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Mindful Ministry Series – Maria Cristina Hernandez, MA

Mindful Ministry Series – Maria Cristina Hernandez, MA

Mindful Ministry Series – María Cristina Hernández, MA '24

María Cristina Hernández MA ‘24, speaks about her story, experience, and continuing to make the world a better place through faith using the tools she learned from Santa Clara University’s Graduate Program in Pastoral Ministries in the program’s second Mindful Ministry Series.

María Cristina Hernández, MA ‘24

Master of Arts, Theology & Pastoral Ministries

Concentration: Restorative Justice & Chaplaincy

Director for Life & Justice, Diocese of Oakland

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As the Director for the Office for Life & Justice for the Diocese of Oakland for the last eight years, my journey with the Graduate Program in Pastoral Ministries (GPPM) at Santa Clara University is intimately linked to my faith journey and my identity as an immigrant, Catholic woman. This journey began when I met Dr. Joseph Morris and Lynne Lukenbill at a retreat. They were introducing the concentration on Restorative Justice and Chaplaincy and were interested in reaching out to partner dioceses in California to create learning hubs in local communities.

I was in search of resources that could help parish leaders learn about restorative justice practices and strengthen their understanding of its connection with Catholic Social Teaching.

As I was discerning the best way to partner with the program I started learning more about the different classes, methodology, and financial support.

It was refreshing to see a cohort model and a hybrid modality that made the classes accessible for those also working in ministry full-time, like myself.

After doing this extensive research, I decided that I could also benefit from the program and decided to apply. My first class was in the Summer of 2020, just before we experienced the devastation of the COVID-19 pandemic and had to shelter in place. The program continued uninterrupted and the hybrid modality really proved its value. At the same time, the issues that I was dealing with in the communities that we serve were arriving at unprecedented levels of crisis; lack of access to healthcare, food and housing insecurity, and inability to serve those incarcerated were particularly challenging to manage.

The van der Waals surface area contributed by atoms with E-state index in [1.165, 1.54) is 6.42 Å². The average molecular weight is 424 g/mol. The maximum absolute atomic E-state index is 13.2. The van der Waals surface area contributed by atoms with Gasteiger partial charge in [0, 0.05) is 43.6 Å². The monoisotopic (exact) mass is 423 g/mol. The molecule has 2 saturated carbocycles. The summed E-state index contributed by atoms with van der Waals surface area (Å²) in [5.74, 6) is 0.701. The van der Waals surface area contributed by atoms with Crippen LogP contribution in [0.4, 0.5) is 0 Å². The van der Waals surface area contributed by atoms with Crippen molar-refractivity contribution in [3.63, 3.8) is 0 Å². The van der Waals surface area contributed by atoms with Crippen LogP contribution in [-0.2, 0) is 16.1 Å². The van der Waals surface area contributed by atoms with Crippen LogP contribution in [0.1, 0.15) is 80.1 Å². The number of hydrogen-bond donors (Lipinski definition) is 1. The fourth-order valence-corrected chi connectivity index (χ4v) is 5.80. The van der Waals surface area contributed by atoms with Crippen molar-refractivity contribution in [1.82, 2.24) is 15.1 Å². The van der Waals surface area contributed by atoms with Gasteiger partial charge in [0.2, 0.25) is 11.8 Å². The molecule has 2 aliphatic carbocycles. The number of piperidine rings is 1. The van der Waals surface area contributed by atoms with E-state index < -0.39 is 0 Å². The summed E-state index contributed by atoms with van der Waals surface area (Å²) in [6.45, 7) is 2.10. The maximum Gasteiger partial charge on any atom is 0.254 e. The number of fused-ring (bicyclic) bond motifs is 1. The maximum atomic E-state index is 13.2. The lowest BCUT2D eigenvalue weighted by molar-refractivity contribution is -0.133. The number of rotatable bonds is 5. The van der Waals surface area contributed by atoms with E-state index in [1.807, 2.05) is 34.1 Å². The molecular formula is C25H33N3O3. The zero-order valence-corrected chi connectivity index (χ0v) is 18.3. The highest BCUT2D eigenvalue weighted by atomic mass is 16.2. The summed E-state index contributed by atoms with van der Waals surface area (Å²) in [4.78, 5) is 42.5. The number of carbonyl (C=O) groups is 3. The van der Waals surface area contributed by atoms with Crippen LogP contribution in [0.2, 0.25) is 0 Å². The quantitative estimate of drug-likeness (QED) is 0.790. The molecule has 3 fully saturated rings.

While everything was happening in my work, it seemed as if the classes in my schooling had been set up with the exact content that I needed to carry on and bring resources, best practices, and solutions to highly impacted areas of work. For instance, the very first class during the beginning of the pandemic was on Chaplaincy. Our professor offered not only the theory and practice of the class but real sacred spaces for discernment and healing that allowed the class to go back to our “day jobs” more resilient and better equipped to accompany those who were suffering. 

A similar experience took place when we collectively experienced the trauma of the murder of George Floyd in the Summer of 2020. At the time, the class that my cohort was taking was on Restorative Justice: Principles, History & Pastoral Ministry. This class taught me the importance of holding “Restorative Circles” in response to crime, how to lead these circles, and how to create sacred spaces of healing to ensure that everyone is heard. I was then able to lead restorative circles with parish leaders who were in a tremendous amount of pain and come to solutions. Out of this process, our Diocesan Racial Taskforce was born, and out of it the new African American Pastoral Center. 

As an immigrant from Quito, Ecuador, I was able to discover a history and theology that was foreign to me, such as the Mexican-American and Puerto Rican Catholic experience in the U.S. I had the privilege of being part of a cohort of students who are fully bicultural and bilingual in English and Spanish and we were able to hold some sessions in Spanish which allowed us to go deeper into our discussions of faith, migration experience, and ministry.

These cohort-based, bilingual experiences allowed for me to be personally seen and heard as the holistic, intersectional person that I am not only in my place of work but also in my place of education.

Our exploration of the religiosity of Our Lady of Guadalupe was particularly healing and inspiring. The graces that came to us by being part of a bilingual/ bicultural class were beyond what we could anticipate and gave us new insights for our work.

As I look back to my journey with the GPPM I can see how God always provides us with what we need to serve his people. In my case, I was able to bring all that I learned in class and put it into practice, but also I was able to listen to that nagging of the heart that awakens a new vocation. Through my time in the GPPM I have discovered a renewed commitment to serve the Latino(a)/ Hispanic community and aim to close gaps in ministry so more people of God are able to access the resources that they need to better serve and transform their communities while living their faith with more pride and joy. 

Beyond my work with the Diocese of Oakland, I have also become a consultant for the Latina/o Theology & Ministry Leadership Network for Santa Clara University’s Jesuit School of Theology which allows me to not only bring what I’ve learned into my own communities but to also give back to the community that shared so much with me. 

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